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    Default Re: I am making a windvane

    Alan, it sounds like you've had a fair bit of experience with wind vanes and the bike cable method. Do the cables not cause more friction than other methods? No issues with cables rusting? Does this method still work in very light airs?

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    Default Re: I am making a windvane

    Quote Originally Posted by Small boats rock View Post
    Alan, it sounds like you've had a fair bit of experience with wind vanes and the bike cable method. Do the cables not cause more friction than other methods? No issues with cables rusting? Does this method still work in very light airs?
    These are all good questions, and to answer them, I'm going to point you to a couple of links.

    first...Girl in a Gale. This lass made a copy of the commercially available Auto-Helm windvane, which you can buy from Scanmar International.

    http://www.girlinagale.com/2010/11/c...-steering.html

    If you look closely at the pictures of the Autohelm, you will see that the "cables" are actually a very low-stretch monofilament. They run in a double-layered, waterproot tube. If you read what "Gale Girl" did, she ran heavy fishing line through hydraulic cable, to achieve the same result.



    You ask if the cables will rust. Good question...How about friction inside the housing?

    https://www.jensonusa.com/SRAM-Slick...-Cable-Housing


    Teflon/plastic-lined brake cables.... Shoot some tri-flow down inside the tubing, run the teflon-infused cable through it and these things are ~extremely~ slick. I need two, they're on sale for $29.

    If I'm really spooked and worried about even the stainless steel cable corroding, well...

    https://www.jensonusa.com/SRAM-Slick...-Cable-Housing

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    Default Re: I am making a windvane

    Remember that the linkage sees no more than at most, maybe 20 pounds of force...be generous...30 pounds. A strong person can exert as much as 125 pounds of force on a gripping machine. Crazy-strongmen can crush 200 pounds or more. Most people can crush more like 65-70-80 pounds, so brake cables are MUCH stronger than needed.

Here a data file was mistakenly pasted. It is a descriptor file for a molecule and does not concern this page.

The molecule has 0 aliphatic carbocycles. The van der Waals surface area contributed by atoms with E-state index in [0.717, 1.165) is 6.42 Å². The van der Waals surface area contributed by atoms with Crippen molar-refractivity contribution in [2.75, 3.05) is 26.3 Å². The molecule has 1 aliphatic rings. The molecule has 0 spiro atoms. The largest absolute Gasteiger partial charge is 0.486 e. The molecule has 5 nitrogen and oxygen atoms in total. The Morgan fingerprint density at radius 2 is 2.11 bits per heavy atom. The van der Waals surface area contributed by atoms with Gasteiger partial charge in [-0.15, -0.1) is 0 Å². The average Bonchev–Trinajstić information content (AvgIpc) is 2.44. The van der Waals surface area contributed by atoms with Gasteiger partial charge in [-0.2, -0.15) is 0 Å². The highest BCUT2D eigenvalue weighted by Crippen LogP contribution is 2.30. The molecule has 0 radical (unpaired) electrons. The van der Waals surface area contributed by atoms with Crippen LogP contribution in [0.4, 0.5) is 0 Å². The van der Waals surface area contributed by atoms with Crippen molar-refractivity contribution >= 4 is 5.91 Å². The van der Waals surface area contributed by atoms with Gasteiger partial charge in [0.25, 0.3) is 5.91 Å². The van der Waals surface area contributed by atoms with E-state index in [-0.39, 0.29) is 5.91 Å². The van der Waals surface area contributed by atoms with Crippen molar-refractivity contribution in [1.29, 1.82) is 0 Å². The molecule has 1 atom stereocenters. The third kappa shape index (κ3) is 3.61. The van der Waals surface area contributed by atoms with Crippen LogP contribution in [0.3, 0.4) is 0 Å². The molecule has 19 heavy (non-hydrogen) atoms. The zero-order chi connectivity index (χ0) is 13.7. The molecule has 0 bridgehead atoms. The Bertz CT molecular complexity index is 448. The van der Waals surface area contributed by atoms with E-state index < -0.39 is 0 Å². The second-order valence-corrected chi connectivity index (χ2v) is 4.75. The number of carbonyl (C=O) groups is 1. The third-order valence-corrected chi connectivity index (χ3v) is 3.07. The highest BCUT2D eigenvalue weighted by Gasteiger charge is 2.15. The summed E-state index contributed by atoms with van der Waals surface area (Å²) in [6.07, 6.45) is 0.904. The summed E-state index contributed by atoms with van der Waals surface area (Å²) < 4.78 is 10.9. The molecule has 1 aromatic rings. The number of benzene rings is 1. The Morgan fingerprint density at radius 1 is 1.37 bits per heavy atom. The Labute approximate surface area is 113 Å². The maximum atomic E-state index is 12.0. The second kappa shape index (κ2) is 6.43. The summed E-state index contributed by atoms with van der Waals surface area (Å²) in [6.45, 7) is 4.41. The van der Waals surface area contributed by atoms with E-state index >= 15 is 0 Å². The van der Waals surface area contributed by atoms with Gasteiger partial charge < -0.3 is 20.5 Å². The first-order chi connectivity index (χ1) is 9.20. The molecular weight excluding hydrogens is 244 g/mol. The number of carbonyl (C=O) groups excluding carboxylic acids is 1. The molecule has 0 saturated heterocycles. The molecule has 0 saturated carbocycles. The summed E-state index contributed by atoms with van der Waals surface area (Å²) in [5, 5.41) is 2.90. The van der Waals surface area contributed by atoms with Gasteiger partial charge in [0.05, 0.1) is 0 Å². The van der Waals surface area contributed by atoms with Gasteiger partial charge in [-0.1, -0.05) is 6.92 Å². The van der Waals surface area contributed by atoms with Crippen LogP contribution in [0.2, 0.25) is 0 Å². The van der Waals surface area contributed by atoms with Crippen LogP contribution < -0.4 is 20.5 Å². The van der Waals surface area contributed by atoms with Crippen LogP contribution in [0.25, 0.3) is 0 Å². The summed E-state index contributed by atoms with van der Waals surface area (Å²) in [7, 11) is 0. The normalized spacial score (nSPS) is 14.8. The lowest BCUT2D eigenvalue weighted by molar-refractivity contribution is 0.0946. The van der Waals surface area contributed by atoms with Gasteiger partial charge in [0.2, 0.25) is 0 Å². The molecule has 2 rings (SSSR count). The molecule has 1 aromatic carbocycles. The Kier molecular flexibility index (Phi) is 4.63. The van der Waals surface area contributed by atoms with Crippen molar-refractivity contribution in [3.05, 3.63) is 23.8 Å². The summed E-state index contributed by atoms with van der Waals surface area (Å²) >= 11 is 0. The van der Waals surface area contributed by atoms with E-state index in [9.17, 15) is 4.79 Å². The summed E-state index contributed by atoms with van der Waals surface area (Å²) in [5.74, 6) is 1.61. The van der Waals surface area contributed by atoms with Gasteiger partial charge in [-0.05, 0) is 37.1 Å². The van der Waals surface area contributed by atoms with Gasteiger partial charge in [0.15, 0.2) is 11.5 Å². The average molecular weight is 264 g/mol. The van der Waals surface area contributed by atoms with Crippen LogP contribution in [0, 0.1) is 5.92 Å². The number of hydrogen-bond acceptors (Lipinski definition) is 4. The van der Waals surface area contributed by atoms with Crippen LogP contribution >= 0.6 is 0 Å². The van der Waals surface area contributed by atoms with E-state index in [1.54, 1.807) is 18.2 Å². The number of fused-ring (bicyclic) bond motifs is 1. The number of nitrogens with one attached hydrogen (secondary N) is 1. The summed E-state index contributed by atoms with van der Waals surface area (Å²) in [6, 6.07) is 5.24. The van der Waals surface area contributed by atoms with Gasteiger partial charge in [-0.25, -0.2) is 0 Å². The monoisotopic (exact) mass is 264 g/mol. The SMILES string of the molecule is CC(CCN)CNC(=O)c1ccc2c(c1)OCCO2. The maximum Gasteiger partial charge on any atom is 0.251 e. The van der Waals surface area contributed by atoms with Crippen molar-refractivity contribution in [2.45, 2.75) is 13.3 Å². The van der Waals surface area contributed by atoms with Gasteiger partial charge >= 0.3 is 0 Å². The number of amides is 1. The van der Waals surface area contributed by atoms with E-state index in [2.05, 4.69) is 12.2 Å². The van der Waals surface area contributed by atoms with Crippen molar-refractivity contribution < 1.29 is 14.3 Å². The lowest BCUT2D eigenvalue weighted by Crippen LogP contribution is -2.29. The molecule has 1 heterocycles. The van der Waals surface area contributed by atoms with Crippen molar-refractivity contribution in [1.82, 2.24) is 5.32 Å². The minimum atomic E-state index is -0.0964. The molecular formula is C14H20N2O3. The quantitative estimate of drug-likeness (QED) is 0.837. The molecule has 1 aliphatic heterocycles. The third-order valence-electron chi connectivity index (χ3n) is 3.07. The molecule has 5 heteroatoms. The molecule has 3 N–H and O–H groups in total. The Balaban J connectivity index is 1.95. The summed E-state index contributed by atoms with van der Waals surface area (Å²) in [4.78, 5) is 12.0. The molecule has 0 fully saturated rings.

I also happen to have a roll of .105 in. diameter weed-whacker monofilament. I might cut a yard of it, and put a 25 pound weight on it and see how much it stretches. That would be totally corrosion-proof.

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    Default Re: I am making a windvane

    Hey, good idea. I have a roll of that stuff too, wasn't sure what to do with it (other than whack weeds of course). Thanks for the informative links.

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    Default Re: I am making a windvane

    Quote Originally Posted by Small boats rock View Post
    Hey, good idea. I have a roll of that stuff too, wasn't sure what to do with it (other than whack weeds of course). Thanks for the informative links.
    The weed whacker stuff I have is on a rather tight roll, so it's conformed to the roll. I think it would be wise to straighten it...probably by hanging a 5 foot length of it with a 10-20 pound weight on the end, and warming it with a heat gun or hair dryer.. "Warm"...not melt! ....until it's straight. That, or just leave the weight on it for a few days to straighten it out. I've found that I can tie a knot in this stuff and lock it in with superglue. That means you can use an old-skool halyard shackle, drilled at the top at one end.

    It's pretty darned strong. I mean, if I cut a couple of feet of the stuff and get a good grip on it with both hands, I can't pull it apart...break it in a straight line pull. I'm pulling a heck of a lot more than 25-30 pounds, so it's plenty strong enough for the job. I think the question is whether it would kink and break at a hard turn around a bolt/nut lockdown point.
    Last edited by Alan H; 04-09-2020 at 12:24 PM.

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    Default Re: I am making a windvane

    PTFE is a chemical acronym for Teflon. Now, "Teflon" is a trademarked name, I think by DuPont, so other companies who make the stuff, can't call it that. However, PTFE is generally available in the USA, Canada and Europe. It's quite UV resistant, and totally solvent resistant. You can squirt Tri-Flow into it all day long and not hurt it..

    http://www.druflon.com/ptfeprop.html

    PTFE tubing is "relatively" non-compressible, I mean at the loads we're talking about, and "reasonably" flexible.

    https://www.mcmaster.com/ptfe-tubing/sleeving-4/